TK's MORNING BUZZ: Why Don't the Studios Throw DVD Into the Revenue-Sharing Mix?2 Nov, 2000 By: Thomas K. Arnold
I wish the studios would leave well enough alone and stop tinkering with DVD release dates.
At a time when most major releases are now streeting day and date on both formats, VHS and DVD, two studios are putting a fly in the ointment.
First, Universal Studios Home Video held up the DVD release of U-571, Pitch Black and The Skulls by two weeks.
And now Fox Home Entertainment says it will split release dates on Me, Myself and Irene, with the rental-priced VHS coming out Jan. 9 and the $26.98 DVD streeting two weeks later, on Jan. 23.
I understand why they're doing this, but I don't agree with the strategy in the least. Universal and Fox--and other studios as well, for that matter--are fearful that as the DVD base continues to grow, retailers will cut back on their rental VHS buys and pick up more copies of the cheaper DVDs.
I know studios can't afford to take such a hit, particularly with the DVD market expanding as rapidly as it is. And yet by delaying the DVD release, they're only going to anger consumers and perhaps make them think twice about the viability of DVD, which I don't think anyone, at this point, wants to do.
Think about it--Joe Consumer gets a $200 player for Christmas, and he wants to watch every new movie he can get his hands on. He treks down to the video store shortly after New Year's, sees a release announcement for Me, Myself and Irene, and gets excited--only to be told the film's not yet out on DVD.
If I were Joe, I'd probably truck that player back to the store it came from and tell them where to put it.
I sympathize with the studios' dilemma, and I fully realize that they can't afford to let DVD cannibalize sales of higher-priced rental VHS videocassettes. But delayed release windows isn't the answer--it merely sends the wrong message to consumers.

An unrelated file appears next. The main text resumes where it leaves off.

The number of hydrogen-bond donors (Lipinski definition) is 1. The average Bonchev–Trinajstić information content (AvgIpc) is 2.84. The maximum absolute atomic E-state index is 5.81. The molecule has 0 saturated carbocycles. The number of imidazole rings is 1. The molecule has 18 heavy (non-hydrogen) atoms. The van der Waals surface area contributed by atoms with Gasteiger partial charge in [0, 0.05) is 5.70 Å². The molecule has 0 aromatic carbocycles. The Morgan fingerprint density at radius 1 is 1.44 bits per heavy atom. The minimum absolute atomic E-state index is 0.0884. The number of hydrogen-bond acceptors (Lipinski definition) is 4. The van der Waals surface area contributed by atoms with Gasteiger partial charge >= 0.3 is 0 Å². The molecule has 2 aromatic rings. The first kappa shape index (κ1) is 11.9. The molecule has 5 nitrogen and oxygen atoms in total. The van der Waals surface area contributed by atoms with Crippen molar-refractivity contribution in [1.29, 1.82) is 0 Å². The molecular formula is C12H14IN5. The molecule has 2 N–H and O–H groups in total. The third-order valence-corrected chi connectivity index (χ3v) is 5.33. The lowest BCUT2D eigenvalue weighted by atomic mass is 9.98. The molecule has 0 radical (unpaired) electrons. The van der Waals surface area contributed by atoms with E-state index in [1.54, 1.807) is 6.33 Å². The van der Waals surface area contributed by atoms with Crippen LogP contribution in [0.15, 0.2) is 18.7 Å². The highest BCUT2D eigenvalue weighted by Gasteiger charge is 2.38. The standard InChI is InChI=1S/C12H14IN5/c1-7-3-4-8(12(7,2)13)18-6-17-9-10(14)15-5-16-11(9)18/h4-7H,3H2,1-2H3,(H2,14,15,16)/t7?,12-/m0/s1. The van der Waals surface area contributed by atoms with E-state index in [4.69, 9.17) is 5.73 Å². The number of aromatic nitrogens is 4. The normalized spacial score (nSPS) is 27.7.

Another option that's being discussed, and advocated by such high-profile industry leaders as Hollywood Entertainment Corp.'s Mark Wattles, is two-tiered pricing, similar to the existing VHS model. Again, I don't like it, because it could damage the sellthrough market--and DVD has always been envisioned, first and foremost, as a sellthrough item.
I'll say it again--revenue-sharing. And for those of you, like Wattles, who believe there's no point in revenue-sharing unless prices go up, consider this: Why don't the studios, who already channel more than 50% of their rental product through direct revenue-sharing, throw DVD into the mix and give retailers the option of buying VHS cassettes and DVD discs for a lump sum?
That would take care of a significant portion of the cannibalization problem, right then and there.
As for smaller retailers who aren't into revenue-sharing, studios can either let them continue to buy DVDs at low sellthrough prices or include DVDs in attractive and competitive copy-depth programs.
Of course, that hinges on whether the studios can even come up with attractive and competitive copy-depth programs...
Comments? Contact TK directly at:TKArnold@aol.com